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Ho-oh – Is it truly an Uber?

Discussion in 'Stark Mountain' started by Jetx, Oct 8, 2008.

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  1. Jetx

    Jetx

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    I know this is going to seem like some joke. For years, Ho-oh has been regarded as one of the gods of Pokémon, complete with one of those insane 154-base stats. But is it really deserving of that title, especially now that Stealth Rock puts a huge burden on it, enough so that it is never even used in the Uber environment (a place where Stealth Rock is even less common)?

    I brought this topic up on the Smogon Shoddy chat last night, an hour before I was due to go to bed, so I was pretty distracted and couldn’t get all the thoughts I will show here down into discussions. Anyway, though a couple of people were open-minded enough to see my points (and the people that didn’t hardly deserve to be called close-minded, of course), most people probably thought I was some noob who didn’t know what he was talking about. Don’t let the fact I’m new make anybody treat me differently; I’ve been lurking in the Smogon forums for months and I should hope that by now I know what I’m talking about, along with who a lot of you are. Back to the point, I didn’t have time to think last night, but now I have given this more thought and come up with some far better arguments. I ended up in a battle against kd24 where he used a Ho-oh set he thought to be broken against me to show me how broken it was; this set was Sacred Fire / Earthquake / Thunderbolt / Ancientpower @ Life Orb, if I remember correctly, though I’ve no idea on the EV spread. I will go into detail on this set and why I am certain that it is not broken later, but for now I need to get down to business… (By the way, I did end up losing after having four battle worn members of my team picked off at the end by a ScarfZapdos, but given the chance to go back in time I think I could have won, as I will explain later on)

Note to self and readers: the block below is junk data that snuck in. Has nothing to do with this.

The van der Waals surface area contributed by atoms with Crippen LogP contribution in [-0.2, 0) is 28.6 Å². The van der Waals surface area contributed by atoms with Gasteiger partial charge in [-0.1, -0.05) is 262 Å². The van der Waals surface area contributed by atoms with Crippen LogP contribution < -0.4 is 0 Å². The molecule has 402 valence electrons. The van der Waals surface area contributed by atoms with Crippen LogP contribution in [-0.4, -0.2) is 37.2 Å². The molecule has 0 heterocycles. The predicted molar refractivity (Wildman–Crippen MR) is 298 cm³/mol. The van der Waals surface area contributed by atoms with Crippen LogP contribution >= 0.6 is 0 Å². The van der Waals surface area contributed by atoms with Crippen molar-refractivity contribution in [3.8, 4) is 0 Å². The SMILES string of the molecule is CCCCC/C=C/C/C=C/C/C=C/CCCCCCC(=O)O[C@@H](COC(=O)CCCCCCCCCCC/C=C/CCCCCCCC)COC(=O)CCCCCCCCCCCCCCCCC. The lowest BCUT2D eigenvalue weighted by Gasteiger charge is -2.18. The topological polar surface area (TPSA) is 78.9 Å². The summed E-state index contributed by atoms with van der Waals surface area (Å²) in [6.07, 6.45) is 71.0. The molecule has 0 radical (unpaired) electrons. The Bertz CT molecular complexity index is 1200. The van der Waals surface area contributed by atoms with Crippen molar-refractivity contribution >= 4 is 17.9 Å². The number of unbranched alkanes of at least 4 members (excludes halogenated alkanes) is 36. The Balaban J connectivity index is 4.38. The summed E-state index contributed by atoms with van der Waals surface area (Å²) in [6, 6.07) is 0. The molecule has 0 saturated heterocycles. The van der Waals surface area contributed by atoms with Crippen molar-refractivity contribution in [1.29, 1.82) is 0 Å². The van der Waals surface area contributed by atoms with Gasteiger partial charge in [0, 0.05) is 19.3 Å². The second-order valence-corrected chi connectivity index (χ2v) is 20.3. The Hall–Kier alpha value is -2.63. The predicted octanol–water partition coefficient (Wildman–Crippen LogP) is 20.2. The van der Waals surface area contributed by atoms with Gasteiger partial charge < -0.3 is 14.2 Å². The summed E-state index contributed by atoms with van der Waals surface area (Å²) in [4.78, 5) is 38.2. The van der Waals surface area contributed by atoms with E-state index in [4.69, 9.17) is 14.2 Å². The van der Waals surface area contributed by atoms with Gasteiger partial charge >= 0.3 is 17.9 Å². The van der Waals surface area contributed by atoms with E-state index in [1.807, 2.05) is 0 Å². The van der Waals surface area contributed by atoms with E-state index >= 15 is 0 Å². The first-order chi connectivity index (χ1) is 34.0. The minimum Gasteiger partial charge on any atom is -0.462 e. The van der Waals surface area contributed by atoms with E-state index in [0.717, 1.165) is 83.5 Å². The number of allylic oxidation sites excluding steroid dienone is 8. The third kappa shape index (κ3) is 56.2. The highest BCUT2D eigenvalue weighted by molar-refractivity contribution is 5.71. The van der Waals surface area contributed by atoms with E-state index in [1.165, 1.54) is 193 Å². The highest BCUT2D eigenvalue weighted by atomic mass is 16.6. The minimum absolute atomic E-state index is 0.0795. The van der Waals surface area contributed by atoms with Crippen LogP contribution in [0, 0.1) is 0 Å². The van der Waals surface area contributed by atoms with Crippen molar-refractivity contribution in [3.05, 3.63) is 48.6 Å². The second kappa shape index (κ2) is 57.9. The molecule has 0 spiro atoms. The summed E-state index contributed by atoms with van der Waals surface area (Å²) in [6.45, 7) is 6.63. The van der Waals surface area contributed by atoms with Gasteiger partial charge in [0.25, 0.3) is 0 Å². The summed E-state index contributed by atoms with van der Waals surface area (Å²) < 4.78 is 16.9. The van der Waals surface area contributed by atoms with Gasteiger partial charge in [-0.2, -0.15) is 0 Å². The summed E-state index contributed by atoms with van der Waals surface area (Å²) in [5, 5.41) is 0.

What got Garchomp pushed up to Uber? It was the lack of counters. But Ho-oh isn’t in that situation; it has 130 base attack, 110 base special attack, and 90 base speed. Offensively, this Pokémon is not going to be ripping holes in the metagame. Garchomp had 130 attack and 102 speed, along with a way to ramp that up to painful heights, namely Swords Dance. Ho-oh has none of that, and the only way it can put any boost on its power is through items. The Choice Band set and its flaws are very clear; it can be walled by many things in our metagame, some of which are able to use it to their advantage to punish the opponent’s team, and Ho-oh is forced to turn on its heels and switch out upon seeing one of these walls. The best counter for this set I could think of too quickly is none other than our favourite BL disappointment, Rhyperior. The only problem Rhyperior could possibly have with switching in would be a burn from Sacred Fire, but its Stone Edge could still do a hell of a lot back to it even with a burn. Rhyperior also has two more fantastic weapons to make CBHo-oh’s life hell: Stealth Rock and Roar. Come in on Ho-oh and set up Stealth Rock as this old Uber’s attacks do nothing more than bounce off its impressive 115 / 130 defences, and yes, with help from Solid Rock you can be sure that Earthquake won’t be too much of a problem either. Using Roar means that their switch to a Rhyperior counter or Rapid Spinner will be met with another switch and more SR damage, especially if Ho-oh comes back and takes the 50% health loss. Rhyperior is just an example; Swampert is probably even better thanks to its ability to use specially based moves to hit it SE, and the Roar / Stealth Rock combo. Skarmory can come in on any move other than Sacred Fire and use that combo. And here’s one interesting counter to this Uber’s most recommended set: your generic bulky water. Sacred Fire can burn, which is nothing but protection from status and in Milotic’s case a 50% defence boost thanks to Marvel Scale. Suicune gets a free Calm Mind (and this is one thing that would probably go up in usage if Ho-oh was really that good), and Swampert could get a free Curse. There are plenty of other counters and I’m not going to list them, they aren’t hard to find. So a purely physical Ho-oh is not much better than a lot of other physical attackers, basically.